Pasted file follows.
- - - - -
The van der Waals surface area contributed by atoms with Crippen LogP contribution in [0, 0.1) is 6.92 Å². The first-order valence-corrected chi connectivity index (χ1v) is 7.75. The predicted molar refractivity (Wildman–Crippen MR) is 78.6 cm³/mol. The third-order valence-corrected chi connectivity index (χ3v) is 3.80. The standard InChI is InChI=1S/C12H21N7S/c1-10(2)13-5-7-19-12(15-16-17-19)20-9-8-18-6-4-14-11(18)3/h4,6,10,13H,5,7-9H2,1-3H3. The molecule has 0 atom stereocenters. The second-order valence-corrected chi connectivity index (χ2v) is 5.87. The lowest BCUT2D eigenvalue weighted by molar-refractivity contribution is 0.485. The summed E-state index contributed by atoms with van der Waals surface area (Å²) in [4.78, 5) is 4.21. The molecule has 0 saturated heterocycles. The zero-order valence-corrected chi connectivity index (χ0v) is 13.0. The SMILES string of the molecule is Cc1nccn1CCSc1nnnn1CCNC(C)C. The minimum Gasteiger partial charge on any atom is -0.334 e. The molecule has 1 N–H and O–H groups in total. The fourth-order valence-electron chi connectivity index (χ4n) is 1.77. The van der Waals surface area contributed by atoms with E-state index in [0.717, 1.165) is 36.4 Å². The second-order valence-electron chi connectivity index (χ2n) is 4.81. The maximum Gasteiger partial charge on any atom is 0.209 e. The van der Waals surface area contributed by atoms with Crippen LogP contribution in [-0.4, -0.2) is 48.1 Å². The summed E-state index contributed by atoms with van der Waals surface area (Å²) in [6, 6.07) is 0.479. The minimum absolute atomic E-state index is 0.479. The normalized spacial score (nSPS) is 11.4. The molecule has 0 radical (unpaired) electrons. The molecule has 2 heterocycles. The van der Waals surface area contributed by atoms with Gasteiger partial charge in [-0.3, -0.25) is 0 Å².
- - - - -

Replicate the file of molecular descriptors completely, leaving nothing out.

The van der Waals surface area contributed by atoms with Crippen LogP contribution in [0, 0.1) is 6.92 Å². The first-order valence-corrected chi connectivity index (χ1v) is 7.75. The predicted molar refractivity (Wildman–Crippen MR) is 78.6 cm³/mol. The third-order valence-corrected chi connectivity index (χ3v) is 3.80. The standard InChI is InChI=1S/C12H21N7S/c1-10(2)13-5-7-19-12(15-16-17-19)20-9-8-18-6-4-14-11(18)3/h4,6,10,13H,5,7-9H2,1-3H3. The molecule has 0 atom stereocenters. The second-order valence-corrected chi connectivity index (χ2v) is 5.87. The lowest BCUT2D eigenvalue weighted by molar-refractivity contribution is 0.485. The summed E-state index contributed by atoms with van der Waals surface area (Å²) in [4.78, 5) is 4.21. The molecule has 0 saturated heterocycles. The zero-order valence-corrected chi connectivity index (χ0v) is 13.0. The SMILES string of the molecule is Cc1nccn1CCSc1nnnn1CCNC(C)C. The minimum Gasteiger partial charge on any atom is -0.334 e. The molecule has 1 N–H and O–H groups in total. The fourth-order valence-electron chi connectivity index (χ4n) is 1.77. The van der Waals surface area contributed by atoms with E-state index in [0.717, 1.165) is 36.4 Å². The second-order valence-electron chi connectivity index (χ2n) is 4.81. The maximum Gasteiger partial charge on any atom is 0.209 e. The van der Waals surface area contributed by atoms with Crippen LogP contribution in [-0.4, -0.2) is 48.1 Å². The summed E-state index contributed by atoms with van der Waals surface area (Å²) in [6, 6.07) is 0.479. The minimum absolute atomic E-state index is 0.479. The normalized spacial score (nSPS) is 11.4. The molecule has 0 radical (unpaired) electrons. The molecule has 2 heterocycles. The van der Waals surface area contributed by atoms with Gasteiger partial charge in [-0.3, -0.25) is 0 Å².